Solomonoff section 3.2, eq. 7^{[5]} |
where is the number of bits in the th minimal program for | Deterministic; universal monotone machine | ||

Solomonoff section 3.3, eq. 9 and 11^{[5]} |
, where is the number of programs of length that cause the machine to halt eventually, and are the subset of those programs that cause the machine to output something starting with | Deterministic; either a universal Turing machine or a universal monotone machine | ||

Solomonoff section 3.3, eq. 10^{[5]} |
Deterministic; | Solomonoff says this follows from equation 10, but I'm not sure how. In more modern notation, I think this can be written as | ||

Solomonoff section 3.4, eq. 13^{[5]} |
Stochastic | i think solomonoff is using all computable measures (rather than enumerable semimeasures) | ||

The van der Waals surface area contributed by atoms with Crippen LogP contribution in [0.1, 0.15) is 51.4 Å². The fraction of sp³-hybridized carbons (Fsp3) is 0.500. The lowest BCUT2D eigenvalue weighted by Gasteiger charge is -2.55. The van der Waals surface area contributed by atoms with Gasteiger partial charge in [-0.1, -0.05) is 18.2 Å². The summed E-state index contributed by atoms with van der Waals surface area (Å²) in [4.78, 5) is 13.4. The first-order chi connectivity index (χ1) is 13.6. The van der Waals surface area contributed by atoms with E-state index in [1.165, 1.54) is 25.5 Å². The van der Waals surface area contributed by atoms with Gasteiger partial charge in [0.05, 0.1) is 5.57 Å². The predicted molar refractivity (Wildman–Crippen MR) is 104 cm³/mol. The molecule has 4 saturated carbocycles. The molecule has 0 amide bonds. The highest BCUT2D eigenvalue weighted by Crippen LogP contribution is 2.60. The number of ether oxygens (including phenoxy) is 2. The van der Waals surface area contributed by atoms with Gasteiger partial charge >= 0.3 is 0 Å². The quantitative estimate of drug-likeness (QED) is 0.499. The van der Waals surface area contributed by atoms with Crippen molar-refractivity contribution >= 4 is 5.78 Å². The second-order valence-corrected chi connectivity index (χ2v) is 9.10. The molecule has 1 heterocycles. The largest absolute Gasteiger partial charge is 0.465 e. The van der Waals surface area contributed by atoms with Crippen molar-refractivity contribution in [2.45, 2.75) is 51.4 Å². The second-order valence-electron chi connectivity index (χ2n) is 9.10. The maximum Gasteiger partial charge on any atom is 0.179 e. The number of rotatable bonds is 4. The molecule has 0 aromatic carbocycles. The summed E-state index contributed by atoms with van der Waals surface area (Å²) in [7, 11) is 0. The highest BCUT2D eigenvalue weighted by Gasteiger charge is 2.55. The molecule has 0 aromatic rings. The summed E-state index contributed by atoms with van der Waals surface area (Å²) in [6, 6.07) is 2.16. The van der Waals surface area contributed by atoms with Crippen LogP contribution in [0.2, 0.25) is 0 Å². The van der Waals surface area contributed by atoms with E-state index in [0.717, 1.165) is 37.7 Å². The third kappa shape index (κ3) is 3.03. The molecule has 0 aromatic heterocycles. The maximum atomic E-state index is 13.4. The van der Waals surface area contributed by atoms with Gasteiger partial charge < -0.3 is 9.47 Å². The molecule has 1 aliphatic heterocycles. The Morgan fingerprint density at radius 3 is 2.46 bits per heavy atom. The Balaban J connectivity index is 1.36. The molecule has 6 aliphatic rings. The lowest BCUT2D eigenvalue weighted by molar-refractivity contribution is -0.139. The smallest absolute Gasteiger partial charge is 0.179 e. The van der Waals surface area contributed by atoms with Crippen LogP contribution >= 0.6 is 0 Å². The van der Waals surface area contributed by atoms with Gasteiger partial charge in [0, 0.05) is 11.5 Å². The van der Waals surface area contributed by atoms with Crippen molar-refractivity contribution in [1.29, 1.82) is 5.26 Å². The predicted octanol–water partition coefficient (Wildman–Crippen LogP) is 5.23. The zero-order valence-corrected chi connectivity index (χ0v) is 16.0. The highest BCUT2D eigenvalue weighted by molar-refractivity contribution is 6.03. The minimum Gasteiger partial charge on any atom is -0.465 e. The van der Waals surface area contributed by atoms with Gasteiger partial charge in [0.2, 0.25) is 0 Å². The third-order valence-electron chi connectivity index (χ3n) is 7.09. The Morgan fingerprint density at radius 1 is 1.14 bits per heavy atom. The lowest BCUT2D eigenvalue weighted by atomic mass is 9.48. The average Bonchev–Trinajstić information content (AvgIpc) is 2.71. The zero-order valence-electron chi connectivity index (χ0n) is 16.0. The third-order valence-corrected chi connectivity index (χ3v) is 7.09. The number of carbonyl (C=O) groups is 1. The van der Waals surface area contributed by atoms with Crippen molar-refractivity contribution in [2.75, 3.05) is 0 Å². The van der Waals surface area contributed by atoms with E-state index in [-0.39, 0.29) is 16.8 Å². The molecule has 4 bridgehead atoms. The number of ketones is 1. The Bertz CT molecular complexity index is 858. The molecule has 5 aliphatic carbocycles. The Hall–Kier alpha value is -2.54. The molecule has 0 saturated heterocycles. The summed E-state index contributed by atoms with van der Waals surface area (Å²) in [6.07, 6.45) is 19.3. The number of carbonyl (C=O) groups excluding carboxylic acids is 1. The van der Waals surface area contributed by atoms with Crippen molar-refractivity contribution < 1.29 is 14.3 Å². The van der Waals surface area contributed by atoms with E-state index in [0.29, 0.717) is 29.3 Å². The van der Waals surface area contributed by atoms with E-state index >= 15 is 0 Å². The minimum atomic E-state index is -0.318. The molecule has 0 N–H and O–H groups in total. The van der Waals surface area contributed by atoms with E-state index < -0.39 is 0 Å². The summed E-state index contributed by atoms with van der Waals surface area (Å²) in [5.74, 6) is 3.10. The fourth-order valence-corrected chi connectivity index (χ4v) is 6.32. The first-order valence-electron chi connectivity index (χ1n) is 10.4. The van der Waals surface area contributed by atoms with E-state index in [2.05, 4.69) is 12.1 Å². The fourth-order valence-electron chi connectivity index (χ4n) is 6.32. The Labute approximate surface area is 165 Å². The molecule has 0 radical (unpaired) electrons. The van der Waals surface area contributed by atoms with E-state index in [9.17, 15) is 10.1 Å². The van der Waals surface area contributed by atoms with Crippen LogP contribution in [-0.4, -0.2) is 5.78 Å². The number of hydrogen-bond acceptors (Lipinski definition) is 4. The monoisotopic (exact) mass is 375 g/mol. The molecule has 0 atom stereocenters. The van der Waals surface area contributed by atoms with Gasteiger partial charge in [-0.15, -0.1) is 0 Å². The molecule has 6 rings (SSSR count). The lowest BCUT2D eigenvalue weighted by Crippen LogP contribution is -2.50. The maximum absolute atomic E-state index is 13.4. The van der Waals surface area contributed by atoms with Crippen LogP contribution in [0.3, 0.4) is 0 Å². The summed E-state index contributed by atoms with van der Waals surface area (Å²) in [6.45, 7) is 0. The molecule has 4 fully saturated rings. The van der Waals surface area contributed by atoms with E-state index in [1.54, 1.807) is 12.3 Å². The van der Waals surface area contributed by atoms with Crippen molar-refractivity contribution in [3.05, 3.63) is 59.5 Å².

Legg^{[6]} |
where is the set of all computable semimeasures, is the number of symbols in the alphabet, and is an approximation of | Stochastic | Legg is summing over all the semimeasures rather than programs that compute semimeasures, which is why he needs to define the weights rather than just taking . |

## References

- ↑
^{1.0}^{1.1}^{1.2}^{1.3}^{1.4}^{1.5}^{1.6}^{1.7}Tom Florian Sterkenburg. "The Foundations of Solomonoff Prediction". February 2013. - ↑ https://wiki.lesswrong.com/wiki/Solomonoff_induction
- ↑
^{3.0}^{3.1}Marcus Hutter; Shane Legg; Paul M.B. Vitanyi. "Algorithmic probability".*Scholarpedia*. 2007. - ↑ "Solomonoff induction: Intro Dialogue (Math 2)". Arbital.
- ↑
^{5.0}^{5.1}^{5.2}^{5.3}^{5.4}R. J. Solomonoff. "A formal theory of inductive inference. Part I". 1964. - ↑ Shane Legg. "Solomonoff Induction". 2004.